Count for Yourselves
The 12th day of the Omer
"And you will count for yourselves from the morrow after the shabbat, from the day that you brought the omer as a wave-offering; seven complete weeks; including the day following the seventh week you will number fifty days; and you will present a new meal-offering unto HaShem." (Leviticus 23:15)
No sooner have we been delivered from Egypt, with "signs and wonders," with "a strong hand" and "an outstretched arm," then we are commanded to "count for ourselves." Why, in the midst of these many miracles we have witnessed, are we suddenly told to be introspective? Why this call, out of nowhere, as it were, for accountability? What have we done?
We have done nothing. And that, in great part, it why we have been given the mitzva of "counting for ourselves." With profound loving kindness G-d has pulled us out of Egypt. His bright and penetrating light has lifted us from the darkest depths of the forty nine levels of impurity into which we have sunk during our long stay in Egypt. Another moment of spiritual degradation in Egypt, and the Israelite nation would have been lost forever. Time was of the essence. We were instructed to act in haste, not allowing for our bread to leaven, and prepare ourselves for departure. And that light, like a wave, lifted us up and carried us out of Egypt. And just as soon as we emerged unscathed, the light departed. How could it have stayed with us? In our haste we had no time to prepare ourselves to receive the light. To internalize it.
"Take your time. Don't rush." How often do we hear this common expression? For as we know, "haste makes waste." Anyway, "what's your rush? Nobody's going anywhere." The Torah teaches us otherwise: time is literally of the essence. Time is holy. We do have a destination. We are going somewhere. There is a time to make haste, to prepare ourselves quickly. To rush to perform a mitzva. There is a time for introspection. To utilize each holy moment to take stock. To improve ourselves. To make ourselves open to accept G-d's light and fit to hold onto that light.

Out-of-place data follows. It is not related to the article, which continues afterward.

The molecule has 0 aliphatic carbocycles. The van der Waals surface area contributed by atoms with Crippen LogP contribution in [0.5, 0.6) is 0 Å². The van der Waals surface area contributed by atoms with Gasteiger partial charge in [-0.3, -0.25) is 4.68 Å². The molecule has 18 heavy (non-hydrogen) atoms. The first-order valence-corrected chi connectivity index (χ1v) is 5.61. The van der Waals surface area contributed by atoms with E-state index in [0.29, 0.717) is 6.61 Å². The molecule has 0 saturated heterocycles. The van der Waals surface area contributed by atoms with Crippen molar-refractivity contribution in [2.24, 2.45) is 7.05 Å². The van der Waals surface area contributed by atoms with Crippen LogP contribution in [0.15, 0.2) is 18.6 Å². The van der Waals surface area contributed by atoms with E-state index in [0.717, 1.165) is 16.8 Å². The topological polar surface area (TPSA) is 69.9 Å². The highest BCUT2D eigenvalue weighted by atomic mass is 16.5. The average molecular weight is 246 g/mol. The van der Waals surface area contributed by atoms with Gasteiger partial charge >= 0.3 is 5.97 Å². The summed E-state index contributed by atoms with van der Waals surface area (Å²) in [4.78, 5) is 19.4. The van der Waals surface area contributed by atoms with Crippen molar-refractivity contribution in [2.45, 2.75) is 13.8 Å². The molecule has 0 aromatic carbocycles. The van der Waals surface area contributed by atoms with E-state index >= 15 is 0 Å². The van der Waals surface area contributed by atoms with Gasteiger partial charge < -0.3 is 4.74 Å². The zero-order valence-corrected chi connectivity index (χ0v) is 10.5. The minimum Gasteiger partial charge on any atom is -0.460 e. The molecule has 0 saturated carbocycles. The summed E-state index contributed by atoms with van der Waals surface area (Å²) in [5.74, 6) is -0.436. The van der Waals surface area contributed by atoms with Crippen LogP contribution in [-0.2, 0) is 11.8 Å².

The day following the first night of Passover, we are commanded to harvest the first of the barley crop, and to offer this Omer in the Holy Temple. Our sages referred to the first barley harvest as being a grain fit for beasts. Feed for our livestock. Forty nine days later, on the eve of Shavuoth, the festival marking the receiving of the Torah at Mount Sinai, we have readied ourselves for the Shavuoth offering of the two loaves of leavened bread, made from the first of the wheat harvest: food truly fit for human beings.
When it comes to taking stock, there are two time related elements: we must make haste to begin the process. To locate where we are today. Now. Making an accounting for ourselves, however, taking the necessary steps toward raising ourselves spiritually, is a gradual and deliberate process. To allow for "the better angels of our nature" (Abraham Lincoln), to rise and inspire us takes time, holy time.
When G-d took us out of Egypt, He did it in a flash. It was all so fast that soon that grand sense of being truly free men that we experience on the Seder night has departed. What's left is the imperative to "count for ourselves," to start taking stock as we better ourselves for our everlasting inheritance of freedom: the receiving of Torah at Mount Sinai.
On this week's TEMPLE TALK, Rabbi Chaim Richman and Yitzchak Reuven discuss in depth the forty nine days of spiritual growth which tie the Passover festival to Shavuoth, and how these forty nine days impact on our entire year. They also address issues raised by listeners concerning the positive commandment to "revere G-d's Holy Temple" by ascending the Temple Mount.
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